'Making infographics based on the Olympic Circles - Is it really a level playing field?''
The five circles of the Olympic emblem were originaly designed to represent the five participating continents at the Olympic games. They are all equal in size and at least one of the five colours used should appear in the flag of every nation! This exercise is all about looking at these pictures from a different angle. Are the Olympics really played out on a level playing field? Who wins the most medals and why? What if the we used the size of the circles to represent certain comparisons between the five continents? Might we expect countries with more people to win more medals? What about those countries with a smaller GDP? How many different factors affect the abiltiy of athletes from a given country to win medals? What follows is an exercise in making infographics to help show some of this data!
The activity is outlined in this printable Olympic Circles google doc. This is also embedded below. A great data source for this activity is Gapminder and using the same data source lends some consistency to the activity.
Presenting the project
The following google presentation shows some of the possible infographics that could be created and it is hoped that more people in different places in the world will take part and add their infographics to this presentation.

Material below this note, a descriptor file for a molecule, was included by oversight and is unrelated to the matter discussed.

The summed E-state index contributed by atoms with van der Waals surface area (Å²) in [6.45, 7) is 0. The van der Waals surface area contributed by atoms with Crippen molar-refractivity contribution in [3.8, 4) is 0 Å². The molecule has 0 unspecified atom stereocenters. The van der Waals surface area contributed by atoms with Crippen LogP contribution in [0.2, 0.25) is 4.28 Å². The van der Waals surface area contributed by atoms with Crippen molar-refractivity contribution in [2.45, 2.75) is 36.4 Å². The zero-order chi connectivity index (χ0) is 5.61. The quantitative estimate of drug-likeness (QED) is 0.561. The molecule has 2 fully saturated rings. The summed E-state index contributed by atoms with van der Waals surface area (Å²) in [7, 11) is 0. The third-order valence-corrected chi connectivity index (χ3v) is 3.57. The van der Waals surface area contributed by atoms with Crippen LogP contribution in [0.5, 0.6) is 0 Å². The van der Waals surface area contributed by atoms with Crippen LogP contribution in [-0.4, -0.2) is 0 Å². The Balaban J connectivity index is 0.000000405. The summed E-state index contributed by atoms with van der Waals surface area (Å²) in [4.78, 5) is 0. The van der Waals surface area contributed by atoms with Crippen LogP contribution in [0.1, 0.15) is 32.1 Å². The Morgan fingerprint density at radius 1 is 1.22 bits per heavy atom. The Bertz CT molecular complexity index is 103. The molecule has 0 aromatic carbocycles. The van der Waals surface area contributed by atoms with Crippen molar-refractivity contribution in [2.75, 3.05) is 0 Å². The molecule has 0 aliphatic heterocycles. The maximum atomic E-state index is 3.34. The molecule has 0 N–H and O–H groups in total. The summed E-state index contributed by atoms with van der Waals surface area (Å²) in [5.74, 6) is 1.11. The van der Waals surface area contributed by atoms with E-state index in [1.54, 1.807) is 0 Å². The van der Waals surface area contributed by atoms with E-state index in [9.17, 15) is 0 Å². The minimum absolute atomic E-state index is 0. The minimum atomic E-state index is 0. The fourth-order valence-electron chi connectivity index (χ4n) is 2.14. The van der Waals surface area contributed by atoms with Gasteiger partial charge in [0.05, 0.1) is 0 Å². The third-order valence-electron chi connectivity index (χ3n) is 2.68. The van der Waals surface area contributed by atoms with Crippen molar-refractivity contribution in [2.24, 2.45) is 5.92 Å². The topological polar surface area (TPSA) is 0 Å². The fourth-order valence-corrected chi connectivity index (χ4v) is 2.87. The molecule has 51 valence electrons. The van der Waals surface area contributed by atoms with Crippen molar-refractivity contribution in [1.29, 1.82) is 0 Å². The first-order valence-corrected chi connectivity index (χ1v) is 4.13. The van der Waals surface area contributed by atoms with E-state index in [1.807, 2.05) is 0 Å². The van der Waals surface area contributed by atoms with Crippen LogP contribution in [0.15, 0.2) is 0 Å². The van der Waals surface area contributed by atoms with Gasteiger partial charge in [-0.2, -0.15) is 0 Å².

Olympic Circles Worksheet
The worksheet is embedded below and can be viewed and printed here.
It is important to make sure a key is used to help people interpret the infographic. SInce there is no historical connection betwen the colours and the continents the following key was made alphabetically from left to right.
This is another imporatnt visual aid to understanding the diagrams.
Some photos of the infographics in the making!
The following is an outline of how the activity might run.
- Introduce the idea by having a discussion about 'A level playing field at the Olympic Games'.
- Introduce the idea of using circles to represent various social indicators. Consider the implications.
- Discuss which social indicators might be used.
- Students visit the data source and and start collecting and filtering the data. This is a great exercise in how to handle secondary data.
- Once averages have been calculated, convert them into circle areas.
- Scale the areas so that they fit the chosen canvas.
- Make the infographics!
- Consider how they might be displayed for other people to see.
- Consider uploading them to the google presentation!